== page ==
What to know about miscarriage and ectopic pregnancy

by Kaiser Permanente |

It’s not pleasant to think about, but some pregnancies end early because of miscarriages and ectopic pregnancies. It’s important to understand what these are, what causes them, and how to recover from them. We’ve explained them below.

Remember that in the majority of cases, people who have miscarriages and ectopic pregnancies go on to have normal pregnancies later on.

Ectopic pregnancy

An ectopic pregnancy occurs when a fertilized egg attaches to tissue outside the uterus. When this type of pregnancy happens, the fetus cannot grow normally. It can be extremely painful and even dangerous for the mother.

In the majority of cases, ectopic pregnancies occur in the fallopian tubes. They usually happen because of damage to the fallopian tubes themselves. Other medical conditions, like pelvic inflammatory disease, can cause this damage. However, clinicians often don’t know what caused an ectopic pregnancy. Don’t blame yourself — there’s nothing you could have done to prevent it.

Ectopic pregnancy symptoms

Symptoms of ectopic pregnancy may include belly or pelvic pain that starts 6 to 8 weeks after your first missed period. The pain may start on one side and then spread, or it may be worse if you move or strain. Another symptom is bleeding, which can be light (often a brown discharge) to heavy. It’s possible to experience only pain or bleeding and not both symptoms.

If you have a positive pregnancy test and symptoms of an ectopic pregnancy, a clinician will examine you. You’ll likely need a pelvic exam, blood tests, and an ultrasound to locate the fertilized egg.

Ectopic pregnancy treatment

Some people don’t require treatment for an ectopic pregnancy. The body simply ends the pregnancy and absorbs the egg over time. Others need treatment to make sure an ectopic pregnancy doesn’t rupture and lead to serious blood loss. Your clinician may recommend medications or surgery to remove the fertilized egg.

It’s important to understand that with an ectopic pregnancy, there is no way for the fetus to develop properly. If you’ve lost a pregnancy this way, allow yourself time to grieve and process the loss. Fortunately, many people who have had ectopic pregnancies go on to have normal, healthy pregnancies later on.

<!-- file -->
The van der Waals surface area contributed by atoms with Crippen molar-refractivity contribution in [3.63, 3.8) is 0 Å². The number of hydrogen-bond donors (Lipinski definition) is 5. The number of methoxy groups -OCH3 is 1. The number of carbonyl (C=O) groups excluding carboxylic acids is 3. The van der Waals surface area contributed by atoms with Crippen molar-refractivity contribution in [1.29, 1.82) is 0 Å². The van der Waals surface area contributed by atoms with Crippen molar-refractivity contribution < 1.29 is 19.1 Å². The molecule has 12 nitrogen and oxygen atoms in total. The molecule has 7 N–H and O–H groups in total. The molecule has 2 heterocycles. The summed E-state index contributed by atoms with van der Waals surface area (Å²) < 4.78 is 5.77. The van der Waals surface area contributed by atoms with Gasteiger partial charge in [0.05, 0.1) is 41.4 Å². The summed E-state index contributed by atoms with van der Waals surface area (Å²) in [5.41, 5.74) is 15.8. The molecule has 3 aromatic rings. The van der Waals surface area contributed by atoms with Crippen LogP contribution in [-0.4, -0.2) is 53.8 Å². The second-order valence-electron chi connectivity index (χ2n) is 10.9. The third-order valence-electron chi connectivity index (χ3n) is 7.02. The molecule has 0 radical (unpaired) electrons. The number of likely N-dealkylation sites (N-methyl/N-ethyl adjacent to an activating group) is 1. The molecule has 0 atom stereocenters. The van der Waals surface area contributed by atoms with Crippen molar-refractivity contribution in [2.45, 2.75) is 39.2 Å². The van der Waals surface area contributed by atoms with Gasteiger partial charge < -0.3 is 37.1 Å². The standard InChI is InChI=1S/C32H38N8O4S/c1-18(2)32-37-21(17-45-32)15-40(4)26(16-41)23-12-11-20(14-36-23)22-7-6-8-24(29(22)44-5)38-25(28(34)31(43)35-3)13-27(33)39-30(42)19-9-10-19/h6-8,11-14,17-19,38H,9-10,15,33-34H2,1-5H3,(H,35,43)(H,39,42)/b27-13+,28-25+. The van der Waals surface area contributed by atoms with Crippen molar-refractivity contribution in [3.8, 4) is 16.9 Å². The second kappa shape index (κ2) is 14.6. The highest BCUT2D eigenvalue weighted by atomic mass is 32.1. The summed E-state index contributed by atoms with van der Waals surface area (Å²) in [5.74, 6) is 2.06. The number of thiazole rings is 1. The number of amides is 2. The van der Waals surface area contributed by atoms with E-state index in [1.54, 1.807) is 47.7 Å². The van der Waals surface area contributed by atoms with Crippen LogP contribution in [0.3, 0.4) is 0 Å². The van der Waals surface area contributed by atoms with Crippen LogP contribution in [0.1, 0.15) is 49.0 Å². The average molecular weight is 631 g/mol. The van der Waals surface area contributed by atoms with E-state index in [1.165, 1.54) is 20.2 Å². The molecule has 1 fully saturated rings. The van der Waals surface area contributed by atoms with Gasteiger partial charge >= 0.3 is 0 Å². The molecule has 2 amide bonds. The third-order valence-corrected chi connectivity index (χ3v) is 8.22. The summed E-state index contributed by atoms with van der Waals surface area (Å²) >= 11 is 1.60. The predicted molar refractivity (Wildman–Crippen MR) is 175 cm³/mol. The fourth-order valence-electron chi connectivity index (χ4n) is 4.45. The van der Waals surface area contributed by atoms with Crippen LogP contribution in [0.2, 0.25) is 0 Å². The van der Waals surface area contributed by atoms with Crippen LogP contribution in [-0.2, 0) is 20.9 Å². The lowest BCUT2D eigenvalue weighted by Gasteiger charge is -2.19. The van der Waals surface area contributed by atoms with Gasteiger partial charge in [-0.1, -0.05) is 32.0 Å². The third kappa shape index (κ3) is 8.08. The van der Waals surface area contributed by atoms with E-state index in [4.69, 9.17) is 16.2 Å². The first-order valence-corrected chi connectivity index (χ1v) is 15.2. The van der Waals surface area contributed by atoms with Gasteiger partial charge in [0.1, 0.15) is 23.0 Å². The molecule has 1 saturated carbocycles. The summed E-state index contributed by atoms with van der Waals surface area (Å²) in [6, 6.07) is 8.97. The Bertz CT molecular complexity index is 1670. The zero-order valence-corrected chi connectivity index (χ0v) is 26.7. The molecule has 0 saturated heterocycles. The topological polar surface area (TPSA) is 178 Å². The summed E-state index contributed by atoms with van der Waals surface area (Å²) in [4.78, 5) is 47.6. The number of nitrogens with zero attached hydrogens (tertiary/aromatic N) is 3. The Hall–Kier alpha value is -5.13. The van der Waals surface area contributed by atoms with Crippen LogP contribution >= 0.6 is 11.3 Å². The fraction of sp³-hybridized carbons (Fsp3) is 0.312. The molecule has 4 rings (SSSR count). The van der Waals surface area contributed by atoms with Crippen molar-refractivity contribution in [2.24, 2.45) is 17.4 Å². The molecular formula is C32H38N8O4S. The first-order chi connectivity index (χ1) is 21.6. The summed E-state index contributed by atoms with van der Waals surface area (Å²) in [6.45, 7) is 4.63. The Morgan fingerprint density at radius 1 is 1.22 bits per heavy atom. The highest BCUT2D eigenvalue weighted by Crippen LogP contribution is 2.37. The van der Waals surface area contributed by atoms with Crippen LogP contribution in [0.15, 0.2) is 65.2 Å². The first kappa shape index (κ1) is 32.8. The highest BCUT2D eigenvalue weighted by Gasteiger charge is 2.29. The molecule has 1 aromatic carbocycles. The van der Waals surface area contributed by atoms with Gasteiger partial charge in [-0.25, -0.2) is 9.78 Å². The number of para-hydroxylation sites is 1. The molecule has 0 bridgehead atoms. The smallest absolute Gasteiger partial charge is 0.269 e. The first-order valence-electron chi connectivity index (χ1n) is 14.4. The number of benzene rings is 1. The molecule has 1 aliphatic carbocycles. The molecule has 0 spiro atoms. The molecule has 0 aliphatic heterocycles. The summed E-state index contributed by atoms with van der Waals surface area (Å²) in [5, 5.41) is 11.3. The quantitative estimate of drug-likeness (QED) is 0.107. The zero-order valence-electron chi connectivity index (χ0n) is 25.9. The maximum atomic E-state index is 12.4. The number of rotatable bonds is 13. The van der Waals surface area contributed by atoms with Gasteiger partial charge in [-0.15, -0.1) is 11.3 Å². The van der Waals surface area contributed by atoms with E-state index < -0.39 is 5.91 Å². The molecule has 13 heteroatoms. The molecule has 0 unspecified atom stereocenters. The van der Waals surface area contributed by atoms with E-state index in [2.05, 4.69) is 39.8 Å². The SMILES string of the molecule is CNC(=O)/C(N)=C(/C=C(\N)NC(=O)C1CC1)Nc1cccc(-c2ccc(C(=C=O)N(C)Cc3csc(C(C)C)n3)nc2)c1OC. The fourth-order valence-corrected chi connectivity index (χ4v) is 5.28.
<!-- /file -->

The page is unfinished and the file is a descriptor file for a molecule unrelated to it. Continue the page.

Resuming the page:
Miscarriage

Miscarriage is more common than many people think. Miscarriages usually occur within the first 12 weeks of pregnancy. In most cases, they happen because something is wrong with the fetus, not because you did or didn’t do something.

People who are 35 or older are at higher risk of miscarriage. You might also increase your risk if you smoke, use illicit substances, or drink alcohol during your pregnancy. Obesity, exposure to toxins in your environment, and heavy caffeine consumption are also risk factors.

A miscarriage might occur if you’ve already had multiple miscarriages. It might happen if you experience any physical trauma during your pregnancy or if you have any problems with your uterus.

Miscarriage symptoms

When a miscarriage occurs, it can usually be identified by several symptoms. You may experience:

  • Abdominal cramps that can be very painful
  • Lower back pain that’s sharp or dull
  • Signs of infection, like fever or chills
  • Vaginal bleeding or the passage of tissue or blood clots from your vagina

Your clinician can diagnose a miscarriage by performing a pelvic exam. If your cervix is dilated, or opening, it is a sign of having a miscarriage.

Remember that bleeding can occur during normal pregnancies and doesn’t necessarily indicate a miscarriage. You might need multiple visits, blood tests, and ultrasounds to determine whether the pregnancy is a miscarriage.

Miscarriage treatment

You may not need any medical treatment for a miscarriage. For many, the body naturally passes the tissue associated with the pregnancy. Some people need medications to help their body push out the tissue. Others need surgery to remove the tissue from their uterus.

After a miscarriage, it’s normal to continue bleeding for 1 to 2 weeks. Your menstrual cycle should be back on track within 6 weeks.

Fortunately, many people who experience a miscarriage later have healthy pregnancies. It’s normal to feel sad after having a miscarriage. Be sure to take good care of your body—this will help you take care of your emotional health, too.

Family members and friends can be tremendously supportive during this time. If you can, try to get back to your normal daily routine. It might be best to avoid major life decisions while you grieve the loss of your pregnancy.

This article has been created by a national group of Kaiser Permanente ob-gyns, certified nurse-midwives, pediatricians, lactation consultants and other specialists who came together to provide you with the best pregnancy, birth, postpartum, and newborn information.

Some of the content is used and adapted with permission of The Permanente Medical Group.

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